- Zeckler's defense hinges on a paradox contrived by a 6th-century B.C. Cretan philosopher; see Wikipedia (HERE).
- Our story takes place on a planet orbiting Altair, a star, which, although just over 98 trillion miles away, is easily visible from Earth; see Wikipedia (HERE and HERE).  Probably the most well known fictional depiction of Altair is the film Forbidden Planet (1956), details about it being in Wikipedia (HERE) and the IMDb (HERE).

Altair (left) compared to the Sun.

Wednesday, October 9, 2019

"If I Am Playing with Reasonably Intelligent Men Who Also Have Mastered the Percentages, No One Would Win"

"How Can You Lose?"
By D. L. Champion (1902-68).
First appearance: Mystery Book Magazine, Winter 1950.

Short short short story (3 pages).
Online at (HERE).

     "Theoretically, everyone would finish absolutely even to the cent."

A friendly game of poker, right? Not quite . . .

~ Eben Barkley:

  "I fail to see how even a fool can lose money at poker."
~ Sam Barnes:

  ". . . was possessed of a loud voice. His laugh was a thundering inanity and his 
morals, the professor reflected, would furnish grounds for gossip in a jungle."
~ Maria Barkley Barnes:
  ". . . was putty in Sam's wonderfully manicured hands."
~ Detin:

  ". . . a portly man with a cherubic countenance, regarded the professor oddly 
for a moment . . ."
~ Andrews:
  "This will require some proof."
~ Manners:
  "Gosh, I should have phoned home an hour ago. Excuse me."

- If you're not familiar with the game, you can brush up on poker (HERE; Wikipedia).
- Our only encounter with D'Arcy Lyndon Champion so far was his prestidigitationally-themed "Murder Magic" (HERE), but there will be more in the future. FictionMags's thumbnail (which has a two-page listing of his stories): "Writer and creator of the pulp character 'The Phantom Detective'; served with the English during World War II. Born in Melbourne, Australia; died in New York City." Like many longtime professional pulpsters, Champion had series characters, among them: James Quincy Gilmore, a.k.a. Mr. Death (Thrilling Detective, 1932), Rex Sackler (DFW and Black Mask, 1939-50; see The Thrilling Detective Website HERE for more about him), Inspector Allhoff (Dime Detective, 1938-46; see TTDW HERE; not a nice guy: see TomCat's weblog HERE), and Mariano Mercardo (Dime Mystery, 1944-48; TTDW HERE).

The bottom line:

Monday, October 7, 2019

"Old His Clay May Be, but There Was Still in Him the Ancient Bloodhound Catching a Distant Whiff of a Chase to Come"

"The Adventure of the Extraterrestrial."
By Mack Reynolds (1917-83) and August Derleth (1909-71).
Illustration by John Schoenherr (1935-2010; HERE).
First appearance: Analog, July 1965.

Reprints page (HERE).
Novelette (26 pages).
Online at The Luminist Archives (HERE; anticipate a very slow load; go down to text/PDF page 104).

     "In which the Immortal Detective, despite his great age, proves the advantages of native wit in solving problems . . ."

Places: London and Closton Manor.
Time: October.

The Sage of Baker Street, now officially in retirement, is approached by a young man with a most unusual request, namely to initiate a genuine search (not a fake one) for any space aliens who might happen to be running around London, the intent being to placate the young man's father, who is inclined to believe they're already here. You probably won't be surprised to hear that there's a fortune at stake . . .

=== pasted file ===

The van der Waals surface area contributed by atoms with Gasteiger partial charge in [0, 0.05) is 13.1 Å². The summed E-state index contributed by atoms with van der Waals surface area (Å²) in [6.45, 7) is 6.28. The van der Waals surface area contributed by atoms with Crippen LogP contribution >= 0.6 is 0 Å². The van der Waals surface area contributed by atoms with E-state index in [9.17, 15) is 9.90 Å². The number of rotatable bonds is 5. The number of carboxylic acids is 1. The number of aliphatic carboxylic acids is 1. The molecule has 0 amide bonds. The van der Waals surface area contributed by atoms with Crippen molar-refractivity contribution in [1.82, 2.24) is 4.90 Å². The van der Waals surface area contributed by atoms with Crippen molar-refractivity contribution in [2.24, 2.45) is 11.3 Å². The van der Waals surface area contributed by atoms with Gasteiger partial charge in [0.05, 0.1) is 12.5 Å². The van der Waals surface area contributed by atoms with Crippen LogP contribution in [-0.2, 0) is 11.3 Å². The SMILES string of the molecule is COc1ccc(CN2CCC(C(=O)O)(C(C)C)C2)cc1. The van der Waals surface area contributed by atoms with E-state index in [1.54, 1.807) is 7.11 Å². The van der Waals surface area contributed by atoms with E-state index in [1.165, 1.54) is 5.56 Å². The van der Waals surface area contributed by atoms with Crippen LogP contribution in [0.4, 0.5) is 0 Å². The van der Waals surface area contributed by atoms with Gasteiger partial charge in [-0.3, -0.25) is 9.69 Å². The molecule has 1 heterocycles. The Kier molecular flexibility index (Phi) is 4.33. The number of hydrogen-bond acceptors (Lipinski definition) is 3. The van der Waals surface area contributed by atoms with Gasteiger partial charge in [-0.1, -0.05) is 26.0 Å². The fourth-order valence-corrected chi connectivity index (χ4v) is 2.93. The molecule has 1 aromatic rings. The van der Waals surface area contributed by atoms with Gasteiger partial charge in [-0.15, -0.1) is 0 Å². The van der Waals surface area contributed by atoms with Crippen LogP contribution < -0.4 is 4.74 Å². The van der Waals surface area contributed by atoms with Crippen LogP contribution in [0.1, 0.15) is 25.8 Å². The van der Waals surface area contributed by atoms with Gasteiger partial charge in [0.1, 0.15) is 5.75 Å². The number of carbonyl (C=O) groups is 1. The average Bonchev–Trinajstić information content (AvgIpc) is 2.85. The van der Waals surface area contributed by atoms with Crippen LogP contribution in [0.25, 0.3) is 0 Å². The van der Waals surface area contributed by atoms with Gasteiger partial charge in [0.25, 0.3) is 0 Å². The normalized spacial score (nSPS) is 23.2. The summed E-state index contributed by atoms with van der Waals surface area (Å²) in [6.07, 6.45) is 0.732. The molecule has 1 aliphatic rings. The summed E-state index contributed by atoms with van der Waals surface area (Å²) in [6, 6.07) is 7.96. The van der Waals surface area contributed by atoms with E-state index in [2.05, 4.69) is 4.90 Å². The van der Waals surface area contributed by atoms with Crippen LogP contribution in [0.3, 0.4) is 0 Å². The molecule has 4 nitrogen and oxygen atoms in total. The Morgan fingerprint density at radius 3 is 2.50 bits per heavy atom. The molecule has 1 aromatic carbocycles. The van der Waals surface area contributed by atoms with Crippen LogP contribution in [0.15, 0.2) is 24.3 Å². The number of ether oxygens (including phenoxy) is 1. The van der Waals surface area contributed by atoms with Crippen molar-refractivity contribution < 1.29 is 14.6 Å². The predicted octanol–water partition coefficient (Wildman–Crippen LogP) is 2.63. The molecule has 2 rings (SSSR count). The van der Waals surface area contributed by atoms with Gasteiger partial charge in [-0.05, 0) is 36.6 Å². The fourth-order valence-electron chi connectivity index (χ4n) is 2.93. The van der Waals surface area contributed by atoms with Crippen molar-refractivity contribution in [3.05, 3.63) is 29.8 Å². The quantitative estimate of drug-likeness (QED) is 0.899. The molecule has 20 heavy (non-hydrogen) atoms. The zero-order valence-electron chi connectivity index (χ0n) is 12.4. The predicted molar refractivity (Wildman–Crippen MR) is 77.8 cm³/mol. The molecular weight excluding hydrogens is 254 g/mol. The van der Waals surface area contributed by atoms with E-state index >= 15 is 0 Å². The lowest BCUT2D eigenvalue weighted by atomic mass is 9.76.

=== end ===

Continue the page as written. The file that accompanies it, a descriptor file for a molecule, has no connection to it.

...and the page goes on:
Characters (in order of appearance):
~ Dr. Watson, an old, if massively irritated, friend:

  "I suppressed a yawn. Was this to go on forever? What in the world were they getting at?"
~ Sherlock Holmes (or is it Solar Pons?), retired octogenarian consulting detective:
  "I never close a case . . ."
~ Peter Norwood, son of Sir Alexander:
  "Men from Mars. Spaceships, I suppose. All that sort of rot."
~ Mullins:
  A "middle-aged, work bent servant".
~ Sir Alexander Norwood, of Closton Manor:
  "Peter, I am afraid, is of the opinion that I am somewhat around the bend."
~ Alfred:
  "Doing wot?"
~ The man:
  "His eyes came again to me and I had the impression of being quickly weighed and rejected as an element to be considered in this nonsensical verbal duel."

Typos: "introduced us with a flare"; "Sir Aexander"; "for a monent"; "faintily".

- This story strongly correlates with "The Adventure of the Norwood Builder" (1903), collected in The Return of Sherlock Holmes; for more, see Wikipedia (summarized HERE; SPOILERS), the IMDb (filmed in 1985; HERE; SPOILERS), and the full text at Sherlock Holmes Stories (HERE; PDF).
- During the course of the story, mentions are made of "the case of Kaspar Hauser," which Wikipedia details (HERE), as well as "flying saucers" (HERE), H. Spencer Jones (HERE), "a young German chap, Willy Ley" (HERE), Charles Fort (HERE), bug-eyed monsters (HERE), the British Museum (HERE), "The Case of the Cutter Alicia" (HERE), the Great Mogul Diamond (HERE), the Noche Triste (HERE) of Hernando Cortés (HERE), the sarcophagus (HERE) of Alexander of Macedon (HERE), and Roger Bacon's (HERE) Elixir Vitae (HERE).
- For more about Dallas McCord "Mack" Reynolds go to Wikipedia (HERE), the SFE (HERE), and the ISFDb (HERE), and for the uncredited August William Derleth (HERE).

- We featured Reynolds's "Gun for Hire" this past January (HERE).

Friday, October 4, 2019

"Madness and the Cunning of Madness Lie Back of All This"